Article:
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In Andrew Marvell's poem, "To His Coy Mistress," the speaker is trying to convince a woman he desires to give in to him.
He begins with the idea that if it were possible, they could take all the time they want. She could be coy and flirtatious—no big deal. They could go their separate ways: she to the "Indian Ganges' side" to find rubies, and he to complain of Humber (where he grew up). He would love her ten years before the Flood (of Noah, in the Old Testament of the Bible), and she could continue to refuse him until the Jews were converted to Christianity. He would praise her eyes for a hundred years; each breast for two hundred years, "but thirty thousand to the rest." He would devote "an age" to every part, the last being her heart. She would deserve this and he would give her no less.
However, in the second stanza Marvell introduces the theme popular with the Cavalier poets: Carpe Diem, which literally means "seize the day," or let's live for today." Basically the speaker is saying, "time is wasting," for:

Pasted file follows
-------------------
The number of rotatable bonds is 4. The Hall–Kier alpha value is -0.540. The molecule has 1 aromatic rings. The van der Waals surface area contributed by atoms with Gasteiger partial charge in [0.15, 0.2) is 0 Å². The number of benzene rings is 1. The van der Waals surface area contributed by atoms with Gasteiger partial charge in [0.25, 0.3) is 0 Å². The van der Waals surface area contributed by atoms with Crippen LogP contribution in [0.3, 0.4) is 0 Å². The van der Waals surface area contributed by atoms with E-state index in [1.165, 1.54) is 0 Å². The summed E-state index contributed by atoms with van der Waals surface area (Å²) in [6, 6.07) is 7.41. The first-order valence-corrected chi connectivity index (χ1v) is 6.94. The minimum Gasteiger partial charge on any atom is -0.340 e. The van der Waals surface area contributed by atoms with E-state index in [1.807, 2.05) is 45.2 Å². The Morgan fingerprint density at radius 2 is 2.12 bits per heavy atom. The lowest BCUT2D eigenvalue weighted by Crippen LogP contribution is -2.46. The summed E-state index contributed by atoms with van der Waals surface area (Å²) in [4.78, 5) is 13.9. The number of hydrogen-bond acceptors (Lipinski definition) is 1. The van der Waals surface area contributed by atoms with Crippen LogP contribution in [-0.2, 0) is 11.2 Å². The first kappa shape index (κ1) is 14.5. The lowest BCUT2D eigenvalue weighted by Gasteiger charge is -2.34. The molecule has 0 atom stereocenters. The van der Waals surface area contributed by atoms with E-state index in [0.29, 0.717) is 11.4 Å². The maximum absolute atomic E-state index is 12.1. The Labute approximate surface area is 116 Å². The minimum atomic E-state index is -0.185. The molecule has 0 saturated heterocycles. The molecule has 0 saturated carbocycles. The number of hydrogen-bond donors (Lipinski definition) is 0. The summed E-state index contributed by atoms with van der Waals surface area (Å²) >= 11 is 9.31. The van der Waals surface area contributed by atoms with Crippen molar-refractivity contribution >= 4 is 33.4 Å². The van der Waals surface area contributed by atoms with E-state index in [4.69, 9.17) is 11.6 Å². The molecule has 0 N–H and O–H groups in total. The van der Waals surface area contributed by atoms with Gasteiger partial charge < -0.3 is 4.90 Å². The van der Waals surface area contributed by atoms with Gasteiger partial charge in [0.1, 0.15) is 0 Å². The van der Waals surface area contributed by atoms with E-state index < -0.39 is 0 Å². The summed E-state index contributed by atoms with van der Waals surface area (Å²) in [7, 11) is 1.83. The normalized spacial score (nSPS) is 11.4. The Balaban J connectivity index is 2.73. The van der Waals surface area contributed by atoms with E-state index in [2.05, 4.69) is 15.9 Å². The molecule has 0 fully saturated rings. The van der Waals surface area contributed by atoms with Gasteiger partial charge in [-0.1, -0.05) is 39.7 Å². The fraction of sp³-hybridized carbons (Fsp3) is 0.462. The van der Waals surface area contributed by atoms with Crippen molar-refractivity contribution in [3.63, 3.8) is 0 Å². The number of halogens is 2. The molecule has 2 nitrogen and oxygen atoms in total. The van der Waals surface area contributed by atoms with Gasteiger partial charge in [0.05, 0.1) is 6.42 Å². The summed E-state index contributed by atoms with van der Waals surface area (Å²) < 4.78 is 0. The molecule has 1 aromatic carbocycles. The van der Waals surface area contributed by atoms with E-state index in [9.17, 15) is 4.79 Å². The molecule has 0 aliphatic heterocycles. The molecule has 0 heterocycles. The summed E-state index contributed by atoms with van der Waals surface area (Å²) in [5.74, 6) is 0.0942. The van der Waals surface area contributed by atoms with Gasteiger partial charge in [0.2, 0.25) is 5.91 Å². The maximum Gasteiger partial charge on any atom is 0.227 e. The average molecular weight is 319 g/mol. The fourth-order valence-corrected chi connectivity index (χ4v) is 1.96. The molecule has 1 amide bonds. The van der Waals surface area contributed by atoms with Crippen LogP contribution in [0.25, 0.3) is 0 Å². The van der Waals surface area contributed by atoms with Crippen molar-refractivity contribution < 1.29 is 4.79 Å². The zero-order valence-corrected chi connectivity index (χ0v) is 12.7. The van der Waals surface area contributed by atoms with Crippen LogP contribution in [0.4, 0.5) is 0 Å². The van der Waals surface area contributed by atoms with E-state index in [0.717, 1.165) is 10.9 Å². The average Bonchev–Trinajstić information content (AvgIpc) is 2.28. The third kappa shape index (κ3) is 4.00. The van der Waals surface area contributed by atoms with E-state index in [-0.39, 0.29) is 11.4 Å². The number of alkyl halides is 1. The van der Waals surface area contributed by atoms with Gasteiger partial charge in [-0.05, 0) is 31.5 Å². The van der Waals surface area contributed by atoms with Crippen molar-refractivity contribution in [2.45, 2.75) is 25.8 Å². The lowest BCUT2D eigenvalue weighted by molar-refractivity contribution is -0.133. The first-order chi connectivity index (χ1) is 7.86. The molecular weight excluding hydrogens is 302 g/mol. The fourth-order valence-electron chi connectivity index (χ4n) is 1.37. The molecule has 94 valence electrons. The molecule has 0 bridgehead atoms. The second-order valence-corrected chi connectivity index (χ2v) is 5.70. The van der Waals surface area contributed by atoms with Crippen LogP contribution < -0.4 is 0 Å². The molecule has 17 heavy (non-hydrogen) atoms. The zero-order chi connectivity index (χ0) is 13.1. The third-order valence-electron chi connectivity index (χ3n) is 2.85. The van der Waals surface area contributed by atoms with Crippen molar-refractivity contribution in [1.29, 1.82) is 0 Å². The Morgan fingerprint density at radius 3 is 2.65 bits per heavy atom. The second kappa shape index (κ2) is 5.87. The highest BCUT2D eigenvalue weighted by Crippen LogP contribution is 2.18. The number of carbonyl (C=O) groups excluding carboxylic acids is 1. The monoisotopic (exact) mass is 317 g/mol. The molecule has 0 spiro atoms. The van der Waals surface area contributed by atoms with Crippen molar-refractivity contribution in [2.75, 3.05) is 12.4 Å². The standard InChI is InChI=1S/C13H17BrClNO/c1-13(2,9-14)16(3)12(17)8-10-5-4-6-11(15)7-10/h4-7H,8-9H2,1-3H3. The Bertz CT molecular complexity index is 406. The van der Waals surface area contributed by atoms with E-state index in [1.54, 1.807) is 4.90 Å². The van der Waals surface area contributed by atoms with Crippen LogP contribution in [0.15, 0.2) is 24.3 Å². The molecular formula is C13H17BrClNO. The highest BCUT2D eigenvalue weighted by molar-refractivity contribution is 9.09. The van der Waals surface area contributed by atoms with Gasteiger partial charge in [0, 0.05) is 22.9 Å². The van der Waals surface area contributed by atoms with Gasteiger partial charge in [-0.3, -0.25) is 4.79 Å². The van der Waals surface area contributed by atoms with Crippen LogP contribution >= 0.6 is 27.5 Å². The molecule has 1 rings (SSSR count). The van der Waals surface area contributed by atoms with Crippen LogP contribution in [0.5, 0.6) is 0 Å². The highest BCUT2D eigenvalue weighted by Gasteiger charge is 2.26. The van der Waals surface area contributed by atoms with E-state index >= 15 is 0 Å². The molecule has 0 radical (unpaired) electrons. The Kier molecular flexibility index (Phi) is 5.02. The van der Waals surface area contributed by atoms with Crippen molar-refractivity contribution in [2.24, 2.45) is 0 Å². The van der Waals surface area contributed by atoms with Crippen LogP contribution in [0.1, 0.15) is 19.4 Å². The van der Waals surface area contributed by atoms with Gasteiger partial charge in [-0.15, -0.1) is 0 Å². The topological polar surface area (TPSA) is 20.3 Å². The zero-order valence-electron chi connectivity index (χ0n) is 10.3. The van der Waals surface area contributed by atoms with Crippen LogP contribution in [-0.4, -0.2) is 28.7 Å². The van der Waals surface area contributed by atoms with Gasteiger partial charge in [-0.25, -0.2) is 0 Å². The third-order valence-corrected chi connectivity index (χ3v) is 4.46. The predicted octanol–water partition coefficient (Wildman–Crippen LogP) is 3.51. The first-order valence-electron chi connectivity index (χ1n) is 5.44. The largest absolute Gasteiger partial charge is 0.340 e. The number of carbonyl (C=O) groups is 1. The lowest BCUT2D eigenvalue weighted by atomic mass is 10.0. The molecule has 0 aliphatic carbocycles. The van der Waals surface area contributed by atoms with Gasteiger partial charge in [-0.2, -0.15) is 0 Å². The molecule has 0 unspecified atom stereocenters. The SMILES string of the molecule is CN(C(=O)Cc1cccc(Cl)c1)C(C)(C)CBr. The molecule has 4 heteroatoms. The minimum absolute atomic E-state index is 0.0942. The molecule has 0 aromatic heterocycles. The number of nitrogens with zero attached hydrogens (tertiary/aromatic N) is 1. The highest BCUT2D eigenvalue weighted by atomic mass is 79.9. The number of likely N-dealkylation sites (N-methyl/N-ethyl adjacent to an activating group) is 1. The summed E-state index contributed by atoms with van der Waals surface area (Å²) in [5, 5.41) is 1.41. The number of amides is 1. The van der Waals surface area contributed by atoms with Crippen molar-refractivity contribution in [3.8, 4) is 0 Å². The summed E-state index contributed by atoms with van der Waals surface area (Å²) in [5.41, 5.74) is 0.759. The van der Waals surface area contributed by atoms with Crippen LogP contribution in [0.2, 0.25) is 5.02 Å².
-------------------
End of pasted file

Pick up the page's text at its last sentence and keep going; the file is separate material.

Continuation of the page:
...at my back I always hear / Time's winged chariot hurrying near...
Tine is rushing up behind us; our lives are flying past. The future holds nothing but "eternity." She will lose her beauty. In her "marble vault" where they bury her his song will not be heard. The worms will do their work, and her virginity and honour will "turn to dust." And the passion he feels for her will burn itself out till nothing but ash remains. The grave is all well and good, he says, but people don't hug there.
So, he says in the third stanza, let's make the most of this moment: let's not waste time...not while your skin is young "like the morning dew," while her willing soul is pouring itself out of her pores with the fires of her passion. While we are still young, let us make the most of our time together and use all of our time to its best advantage. Let's roll strength and sweetness together and take all our pleasure as we may. We may not be able to stop the sun (time), but we can make the sun "run to keep up" with us.
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